The reason to be skeptical of judicial remedies for such a problem is that they closely resemble the constitutional equivalent of the CFPB.
I’m sincerely honored that Mike, Will, and Steve (whose expertise in these matters, both individually and collectively, greatly exceeds my own) would make the effort to comment on my essay. The comments advance powerful objections to “decisional originalism,” as I’ve reluctantly called it. Even so, I’m not persuaded– not yet anyway– to abandon the idea. I’ll try briefly to explain why (without purporting, in a short rejoinder, to answer all of the many questions raised).
Authority, Rationality, and the “Positive Turn”
First issue: why should anyone favor originalism anyway? I suggested that originalists have been concerned about two problems: authority and rationality. Non-originalist approaches to constitutional interpretation, by distancing current legal doctrines and decisions from the authoritative and mindful political decisions that produced the constitutional texts, squarely present both problems. But then so do expansive or flexible understandings of “original meaning” that may end up supporting outcomes that the enactors never contemplated and might have vigorously disapproved. Or so I argued.
Will challenges this answer to the “Why originalism?” question. The “fundamental justification for originalism,” he suggests, is not the desire to respect authority and promote rationality in our law; rather, “[o]riginalism is important because it’s part — and maybe more than just part — of our current legal practice.” It’s part of “our law.” Will calls this view “the positive turn” in originalism.
Now on one level I entirely agree with Will. Originalist inquiries and arguments are part of our legal practice; if they weren’t, we wouldn’t have the same interest in them. (Though non-originalist decisions are also part of our practice.) The “positive turn” conveys an insight that is important in ways we can’t explore here. But does this insight provide any justification for originalism? I don’t see how.
Suppose you ask me why I make important decisions by flipping coins, or consulting a horoscope, or studying the Bible. And suppose I respond, “I do it because that’s my practice.” My response may be true enough, but it doesn’t answer your question. You already know this is part of my practice– that’s why you’re asking about it– but you’re wondering if there is some justification for this particular practice which, as your question suggests, you find puzzling or problematic. And, without more, saying “It’s my practice” (or, basically, “I do it because that’s what I do”) fails to supply any such justification. The same is true, I think, for collective practices, including legal practices– including originalism.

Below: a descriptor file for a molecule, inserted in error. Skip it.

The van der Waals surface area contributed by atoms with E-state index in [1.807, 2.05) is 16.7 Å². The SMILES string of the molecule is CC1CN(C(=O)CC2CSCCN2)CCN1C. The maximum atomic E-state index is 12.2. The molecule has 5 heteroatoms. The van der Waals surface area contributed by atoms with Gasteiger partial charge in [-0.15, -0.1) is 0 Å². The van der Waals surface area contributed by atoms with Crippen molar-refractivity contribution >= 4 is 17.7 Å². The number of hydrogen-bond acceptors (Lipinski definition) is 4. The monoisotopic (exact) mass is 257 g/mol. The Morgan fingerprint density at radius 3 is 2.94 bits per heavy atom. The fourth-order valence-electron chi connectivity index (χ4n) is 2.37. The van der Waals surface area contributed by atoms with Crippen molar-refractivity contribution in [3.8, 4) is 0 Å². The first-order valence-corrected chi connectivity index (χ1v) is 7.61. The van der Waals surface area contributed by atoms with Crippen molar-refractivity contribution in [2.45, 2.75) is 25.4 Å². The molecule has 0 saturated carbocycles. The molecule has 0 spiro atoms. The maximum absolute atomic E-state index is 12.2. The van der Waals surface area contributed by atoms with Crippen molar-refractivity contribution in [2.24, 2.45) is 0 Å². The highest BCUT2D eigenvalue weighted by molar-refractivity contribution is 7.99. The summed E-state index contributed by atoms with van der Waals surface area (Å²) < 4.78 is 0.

In this respect, I don’t understand how “the positive turn” provides help with the familiar dead-hand objection, as Will thinks. Suppose I make all major decisions by speculating about and then doing what my great-grandmother Matilda would have advised, and you suggest that I’m being irrationally servile. I should think for myself, you say (parroting Kant)– make my own decisions. Suppose I respond, “I am making my own decisions. Granny doesn’t force me to do anything; I follow her advice only because I choose to do that.” My response will be true: ancestors (whether my great-grandmother or “the Framers”) can’t step out of the grave and compel us to do anything. But that observation does nothing to justify a practice of choosing to defer to them.
But maybe I’m missing Will’s real point here. Will may be arguing that the “new originalism” has managed to get itself accepted in our legal practice only because of its leniency in loosening up the constraints of the enactors’ concrete decisions. That’s why Justice Kagan and Justice Alito (and Jack Balkin, and Michael Perry) are willing to call themselves originalists, maybe– because their sort of originalism is only minimally restrictive. If this is what Will means, he may well be right. But this is like saying that Catholics (or communists, or conservatives) will be more acceptable to people who distrust them if they will just be less Catholic (or less communist, or less conservative). Well, maybe so, but . . .